Q: What is the most important thing for a couple to keep in mind on the day of the wedding?
A: To be present and remain in the moment. It is crucial for partners to give their full and undivided attention to each other. Get your thoughts out of your head and give them completely over to your significant other and the experience that is unfolding before you. The ceremony is over faster than you realize, but being able to take mental images of the ceremony and capture the feeling of that particular moment will be something you can always come back to whenever you need it, and will remind you why you’re in the marriage.

Q: How would you counsel a couple if there is friction between—or within—the families?
A: If there is turmoil in the families, I would suggest the following to the couple: Make your wedding all about you and celebrating your union. If family cannot join you in the celebration of your love, offer them a request: Join you in supporting you in love or don’t attend.

Q: Is it typical for the officiant to be invited to the reception after the ceremony?
A: Yes, it is typical for couples to invite their officiant to their reception after the ceremony. Though oftentimes, wedding officiants may not be able to attend due to other obligations.

Q: What is the average cost of reserving an officiant for the ceremony? How many hours should the booking cover?
A: The average cost to reserve a wedding officiant largely depends on the location of the ceremony and the day of the week your ceremony takes place. To reserve a wedding officiant within your local area, the average cost is $400 to $500. Half is due to reserve the couple’s date and time and the balance is due before your ceremony. For a local wedding, the booking should cover one and a half hours.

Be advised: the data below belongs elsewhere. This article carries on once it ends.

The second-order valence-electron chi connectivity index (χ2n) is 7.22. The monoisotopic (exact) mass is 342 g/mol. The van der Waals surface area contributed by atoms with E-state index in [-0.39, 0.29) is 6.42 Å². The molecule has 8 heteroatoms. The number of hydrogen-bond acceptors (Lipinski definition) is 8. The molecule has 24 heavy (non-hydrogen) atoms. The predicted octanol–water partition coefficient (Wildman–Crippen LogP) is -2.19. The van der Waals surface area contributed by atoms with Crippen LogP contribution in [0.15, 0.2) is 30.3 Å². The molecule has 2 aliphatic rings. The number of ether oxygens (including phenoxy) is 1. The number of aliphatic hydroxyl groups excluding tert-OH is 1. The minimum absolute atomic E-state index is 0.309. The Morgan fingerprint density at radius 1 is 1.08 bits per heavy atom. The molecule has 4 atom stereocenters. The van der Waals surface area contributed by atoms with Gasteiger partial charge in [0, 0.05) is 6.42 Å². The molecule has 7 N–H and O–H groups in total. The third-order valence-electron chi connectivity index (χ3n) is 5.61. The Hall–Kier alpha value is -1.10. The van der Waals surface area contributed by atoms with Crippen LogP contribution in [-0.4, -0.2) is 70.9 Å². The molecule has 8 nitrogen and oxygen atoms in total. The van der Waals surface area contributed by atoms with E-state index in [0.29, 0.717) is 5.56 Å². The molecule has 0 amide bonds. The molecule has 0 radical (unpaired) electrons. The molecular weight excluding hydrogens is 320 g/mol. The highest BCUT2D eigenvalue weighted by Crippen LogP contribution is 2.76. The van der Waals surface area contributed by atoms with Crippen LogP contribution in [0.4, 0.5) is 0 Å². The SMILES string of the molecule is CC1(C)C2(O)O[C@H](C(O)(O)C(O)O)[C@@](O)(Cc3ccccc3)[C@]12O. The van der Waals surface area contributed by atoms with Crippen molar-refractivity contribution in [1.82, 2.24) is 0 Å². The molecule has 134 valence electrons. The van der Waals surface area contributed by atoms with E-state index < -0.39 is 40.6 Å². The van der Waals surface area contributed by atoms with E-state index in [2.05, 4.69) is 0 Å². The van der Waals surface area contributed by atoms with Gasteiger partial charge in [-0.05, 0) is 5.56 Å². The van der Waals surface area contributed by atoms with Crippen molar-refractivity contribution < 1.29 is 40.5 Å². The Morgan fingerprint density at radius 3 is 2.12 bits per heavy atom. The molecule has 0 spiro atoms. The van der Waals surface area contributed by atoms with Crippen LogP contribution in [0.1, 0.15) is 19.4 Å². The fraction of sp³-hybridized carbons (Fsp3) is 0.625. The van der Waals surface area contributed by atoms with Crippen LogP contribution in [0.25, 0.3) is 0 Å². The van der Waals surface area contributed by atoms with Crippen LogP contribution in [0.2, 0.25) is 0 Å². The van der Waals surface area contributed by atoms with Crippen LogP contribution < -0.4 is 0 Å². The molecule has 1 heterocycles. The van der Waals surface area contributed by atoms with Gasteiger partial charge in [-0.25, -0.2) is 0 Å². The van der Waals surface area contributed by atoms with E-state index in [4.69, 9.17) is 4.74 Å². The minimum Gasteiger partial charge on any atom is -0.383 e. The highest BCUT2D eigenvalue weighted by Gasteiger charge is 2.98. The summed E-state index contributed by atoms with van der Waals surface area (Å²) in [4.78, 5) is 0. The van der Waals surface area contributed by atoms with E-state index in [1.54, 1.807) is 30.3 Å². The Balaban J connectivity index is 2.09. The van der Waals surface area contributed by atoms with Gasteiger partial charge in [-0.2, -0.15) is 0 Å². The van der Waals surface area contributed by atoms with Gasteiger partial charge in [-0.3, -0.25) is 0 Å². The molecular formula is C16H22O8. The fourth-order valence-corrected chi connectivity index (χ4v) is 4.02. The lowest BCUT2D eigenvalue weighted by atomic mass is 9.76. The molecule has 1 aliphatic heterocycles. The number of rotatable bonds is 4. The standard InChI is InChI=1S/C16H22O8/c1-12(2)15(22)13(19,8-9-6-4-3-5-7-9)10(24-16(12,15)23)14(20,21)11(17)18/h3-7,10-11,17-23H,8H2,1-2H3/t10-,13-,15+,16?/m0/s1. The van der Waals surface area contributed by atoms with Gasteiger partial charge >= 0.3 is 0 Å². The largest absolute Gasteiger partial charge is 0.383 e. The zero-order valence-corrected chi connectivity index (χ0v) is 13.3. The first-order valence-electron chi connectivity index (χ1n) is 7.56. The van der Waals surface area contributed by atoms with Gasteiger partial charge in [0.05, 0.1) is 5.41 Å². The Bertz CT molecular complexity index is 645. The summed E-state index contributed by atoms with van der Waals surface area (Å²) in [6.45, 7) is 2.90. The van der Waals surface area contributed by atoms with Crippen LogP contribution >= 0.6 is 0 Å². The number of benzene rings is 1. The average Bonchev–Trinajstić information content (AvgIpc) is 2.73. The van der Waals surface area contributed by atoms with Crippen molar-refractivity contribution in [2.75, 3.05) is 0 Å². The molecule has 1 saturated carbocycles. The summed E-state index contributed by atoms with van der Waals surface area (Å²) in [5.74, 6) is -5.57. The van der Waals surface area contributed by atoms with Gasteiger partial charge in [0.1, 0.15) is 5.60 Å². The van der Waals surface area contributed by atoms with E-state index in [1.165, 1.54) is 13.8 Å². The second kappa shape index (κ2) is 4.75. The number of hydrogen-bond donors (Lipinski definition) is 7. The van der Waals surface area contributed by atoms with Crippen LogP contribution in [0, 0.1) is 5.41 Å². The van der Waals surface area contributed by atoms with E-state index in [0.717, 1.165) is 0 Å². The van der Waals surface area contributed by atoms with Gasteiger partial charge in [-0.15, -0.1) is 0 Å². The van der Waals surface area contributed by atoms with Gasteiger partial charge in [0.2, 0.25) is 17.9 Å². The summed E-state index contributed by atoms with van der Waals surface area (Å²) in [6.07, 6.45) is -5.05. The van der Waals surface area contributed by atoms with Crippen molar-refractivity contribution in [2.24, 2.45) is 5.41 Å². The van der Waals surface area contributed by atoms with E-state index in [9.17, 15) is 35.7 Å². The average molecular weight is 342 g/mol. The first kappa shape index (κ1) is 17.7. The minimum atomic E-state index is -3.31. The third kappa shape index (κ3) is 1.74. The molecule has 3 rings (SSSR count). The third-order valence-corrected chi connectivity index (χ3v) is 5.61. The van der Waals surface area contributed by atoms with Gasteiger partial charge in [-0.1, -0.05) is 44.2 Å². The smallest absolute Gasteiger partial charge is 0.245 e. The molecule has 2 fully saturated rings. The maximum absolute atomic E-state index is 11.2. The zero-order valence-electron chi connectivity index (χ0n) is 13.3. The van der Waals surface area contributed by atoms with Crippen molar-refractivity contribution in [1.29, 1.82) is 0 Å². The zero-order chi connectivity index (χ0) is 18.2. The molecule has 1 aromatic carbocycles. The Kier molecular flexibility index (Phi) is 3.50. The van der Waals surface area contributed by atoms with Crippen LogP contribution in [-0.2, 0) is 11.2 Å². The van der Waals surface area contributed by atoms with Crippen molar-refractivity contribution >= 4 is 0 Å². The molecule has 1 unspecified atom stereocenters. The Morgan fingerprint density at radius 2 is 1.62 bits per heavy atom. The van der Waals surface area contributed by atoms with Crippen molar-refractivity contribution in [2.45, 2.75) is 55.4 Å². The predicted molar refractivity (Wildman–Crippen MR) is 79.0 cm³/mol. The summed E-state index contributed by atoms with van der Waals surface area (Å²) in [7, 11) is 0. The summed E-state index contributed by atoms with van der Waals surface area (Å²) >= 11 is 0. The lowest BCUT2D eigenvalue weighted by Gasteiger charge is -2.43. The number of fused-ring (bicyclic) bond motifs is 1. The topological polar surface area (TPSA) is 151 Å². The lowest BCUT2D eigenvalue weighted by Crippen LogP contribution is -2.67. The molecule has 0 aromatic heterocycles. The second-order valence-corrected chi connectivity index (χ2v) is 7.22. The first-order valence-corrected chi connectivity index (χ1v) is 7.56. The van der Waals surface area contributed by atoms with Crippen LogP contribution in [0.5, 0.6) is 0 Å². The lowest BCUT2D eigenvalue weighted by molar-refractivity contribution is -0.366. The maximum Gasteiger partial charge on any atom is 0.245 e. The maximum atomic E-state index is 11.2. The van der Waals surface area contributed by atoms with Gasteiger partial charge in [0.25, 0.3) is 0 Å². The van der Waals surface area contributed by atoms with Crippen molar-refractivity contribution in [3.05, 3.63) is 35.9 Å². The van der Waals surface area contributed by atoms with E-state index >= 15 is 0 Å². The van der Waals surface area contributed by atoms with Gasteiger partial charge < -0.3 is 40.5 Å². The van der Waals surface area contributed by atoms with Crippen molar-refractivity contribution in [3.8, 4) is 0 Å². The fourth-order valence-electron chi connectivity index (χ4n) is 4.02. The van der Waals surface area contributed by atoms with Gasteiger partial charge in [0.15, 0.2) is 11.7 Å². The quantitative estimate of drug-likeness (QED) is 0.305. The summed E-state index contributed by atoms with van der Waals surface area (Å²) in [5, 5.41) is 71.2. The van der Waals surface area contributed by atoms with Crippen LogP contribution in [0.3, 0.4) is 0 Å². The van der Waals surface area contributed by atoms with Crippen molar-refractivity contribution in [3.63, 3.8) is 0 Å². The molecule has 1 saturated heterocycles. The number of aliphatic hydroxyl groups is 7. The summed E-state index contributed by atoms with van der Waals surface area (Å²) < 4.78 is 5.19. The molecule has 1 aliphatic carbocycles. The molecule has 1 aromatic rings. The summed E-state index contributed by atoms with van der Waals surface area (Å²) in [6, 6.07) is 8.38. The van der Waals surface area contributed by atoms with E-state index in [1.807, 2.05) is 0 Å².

Q: How many planning meetings do you encourage your couples to have with you before the actual wedding day?
A: Typically, there are anywhere between two and three meetings before the actual wedding day. One as the initial face-to-face meeting before the couple commits 100 percent to using the officiant’s services, followed by a longer planning meeting to address all the details of the day. For my couples, this is also our time to have the premarital coaching session. Last but not least is the wedding rehearsal the day before the wedding. With that being said, I always invite my couples to reach out to me as often as they need to.

Q: How can couples of differing faiths incorporate important marriage traditions from both sets of beliefs to create an all-inclusive ceremony?
A: I suggest each add aspects that reflect both beliefs. For example, in a Jewish and Christian ceremony, couples may choose to incorporate the chuppah, which is the canopy under which a Jewish couple traditionally stands during their wedding ceremony, and the lighting of the unity candle, which is rooted in Christian marital traditions. Changing the language of the ceremony is a good way to incorporate multiple faiths as well.

Q: How can the couple include family members in the ceremony?